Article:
“So, inspired by that, each player gets to vote on which is the right choice to make in that game. There’s an app for each game. These are very feature rich in terms of each game, whether you’re going to use the screen for drawing or whether it’s just a control device. It needs to be tailored to the exact game.”

This is a great move, allowing developers far more control over how they use the smartphone and how it interacts with the TV screen. 


Of course, we’ve seen plenty of ‘second screen’ mechanics before, with both Sony and Microsoft touting such functionality at the very start of this current console era. These didn’t stick with core console players, though, so what’s changed with PlayLink?

“I just had lunch with Caspar [Field] from Wish Studios,” Denny says. “We were recalling how we first started. We had to have a long gestation period. What we didn’t want it to be was just replicas of mobile games. 

“You had to be able to use the PlayStation and the TV screen as the central part for the game. The prototyping was a massive part of it, to get that balance right, and then how many of the features of the smartphone you can use in an inclusive way for everyone.”

The key here seems to be that the smartphone is core to the experience, the main and only controller, rather than an optional extra, which is often unnecessary.


PlayLink may be aimed at casual gamers, then, but it still needs a PS4 to play on. It’s here that Sony is looking at core gamers to guide their friends and family to the experience – it all sounds like a Christmas around the PS4 to us, but the key question remaining is whether the games will mainly sell to non-gamers.

“We do expect them to appeal to gamers as well,” Denny replies. “It’s interesting what you say about Christmas, as we see them as being led by occasions as well, where you might have friends and family around, and you may not all necessarily be console gamers as such. To [provide an] experience where your PS4 can come into play, I think gives the gamer real kudos in the use of their PlayStation.”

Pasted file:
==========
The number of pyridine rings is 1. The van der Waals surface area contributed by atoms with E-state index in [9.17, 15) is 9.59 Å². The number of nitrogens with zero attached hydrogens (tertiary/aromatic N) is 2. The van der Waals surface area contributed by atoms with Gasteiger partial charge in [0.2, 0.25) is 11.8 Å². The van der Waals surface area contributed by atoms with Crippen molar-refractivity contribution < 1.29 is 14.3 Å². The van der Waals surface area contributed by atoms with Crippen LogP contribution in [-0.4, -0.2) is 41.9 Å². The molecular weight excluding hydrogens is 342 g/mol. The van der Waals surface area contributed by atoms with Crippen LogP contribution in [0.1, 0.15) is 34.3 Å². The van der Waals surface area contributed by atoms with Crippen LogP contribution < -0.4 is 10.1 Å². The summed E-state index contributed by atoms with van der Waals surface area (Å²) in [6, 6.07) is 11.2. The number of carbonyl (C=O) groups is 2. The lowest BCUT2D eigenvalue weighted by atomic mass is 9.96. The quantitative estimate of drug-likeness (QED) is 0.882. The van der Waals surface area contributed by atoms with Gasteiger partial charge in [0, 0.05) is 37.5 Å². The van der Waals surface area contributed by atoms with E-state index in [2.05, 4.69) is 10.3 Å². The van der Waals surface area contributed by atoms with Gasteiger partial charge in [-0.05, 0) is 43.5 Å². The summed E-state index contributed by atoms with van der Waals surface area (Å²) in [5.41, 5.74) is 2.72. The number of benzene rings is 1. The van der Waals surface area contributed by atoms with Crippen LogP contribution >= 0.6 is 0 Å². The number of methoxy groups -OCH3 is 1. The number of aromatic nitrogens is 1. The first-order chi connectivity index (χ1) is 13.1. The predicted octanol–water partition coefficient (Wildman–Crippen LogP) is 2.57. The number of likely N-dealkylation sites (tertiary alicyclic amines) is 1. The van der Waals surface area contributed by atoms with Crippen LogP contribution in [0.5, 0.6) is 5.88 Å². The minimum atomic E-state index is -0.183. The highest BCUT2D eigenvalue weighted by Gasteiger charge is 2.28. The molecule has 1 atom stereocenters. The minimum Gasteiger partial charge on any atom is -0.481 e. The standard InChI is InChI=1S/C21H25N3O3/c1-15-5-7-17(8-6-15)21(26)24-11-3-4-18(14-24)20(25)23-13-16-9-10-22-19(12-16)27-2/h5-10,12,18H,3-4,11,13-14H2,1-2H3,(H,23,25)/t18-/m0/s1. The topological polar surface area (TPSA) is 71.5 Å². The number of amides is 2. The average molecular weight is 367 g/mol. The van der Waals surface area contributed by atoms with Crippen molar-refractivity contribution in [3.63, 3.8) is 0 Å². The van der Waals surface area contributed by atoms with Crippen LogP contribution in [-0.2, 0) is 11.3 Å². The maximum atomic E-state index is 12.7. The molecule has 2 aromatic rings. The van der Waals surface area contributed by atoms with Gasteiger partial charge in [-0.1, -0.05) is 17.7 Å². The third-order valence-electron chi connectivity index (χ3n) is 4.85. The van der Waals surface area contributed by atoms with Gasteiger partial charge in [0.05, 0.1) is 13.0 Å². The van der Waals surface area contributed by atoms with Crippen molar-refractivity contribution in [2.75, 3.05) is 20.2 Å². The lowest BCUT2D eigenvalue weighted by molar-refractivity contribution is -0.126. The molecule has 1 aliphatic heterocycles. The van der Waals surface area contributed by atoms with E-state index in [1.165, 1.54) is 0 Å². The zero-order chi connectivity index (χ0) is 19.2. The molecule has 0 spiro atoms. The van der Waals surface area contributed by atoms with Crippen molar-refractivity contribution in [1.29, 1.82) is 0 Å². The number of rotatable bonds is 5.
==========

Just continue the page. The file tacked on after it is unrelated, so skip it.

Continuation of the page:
The games will be available way long before the holiday season, though. “That’s You! will launch on the July 4th and be free to PlayStation Plus owners as well [for a period],” explains Denny. 

“Because it’s a new experience we want to get it out there, get people trying it, and hopefully benefit from the viral nature of that.”

At £20 a game, Sony is pitching the price just right. It’s a valid alternative to buying a movie on Blu-ray, a good evening’s worth of fun, and one that potentially provides a lot more replayability. 


The future of PlayLink is exciting, then, as the pairing of a smartphone and a TV brings to mind numerous potential ideas. We’re also hoping that PlayLink gains enough initial traction to fully explore all of those ideas as well.

“That’s the goal,” replies Denny. “We’re announcing five here, and once you’ve played them, you can see how readily the concepts come to mind in terms of the use of the smartphone with the PlayStation 4. We are getting product pitches in already on it. Who knows what will happen, but it would be great if third parties join in as well.”

The idea of recognised characters from other publishers is an exciting one – an Assassin’s Creed history-quiz-turned-puzzle-game anyone? – but then that also begs the question why Sony hasn’t thrown its first-party characters into the mix already? “It’s a very good question, and you’ll notice I’m smiling, but we have nothing to announce,” says Denny.

PlayLink is looking great – the games are fun and the timing is perfect. It should be big come Christmas, and it might just be huge by 2018. 

Want to know more? Then read our interview with PlayLink developer Wish Studios.

About Seth Barton

Seth Barton is the editor of MCV – which covers every aspect of the industry: development, publishing, marketing and much more. Before that Seth toiled in games retail at Electronics Boutique, studied film at university, published console and PC games for the BBC, and spent many years working in tech journalism. Living in South East London, he divides his little free time between board games, video games, beer and family. You can find him tweeting @sethbarton1.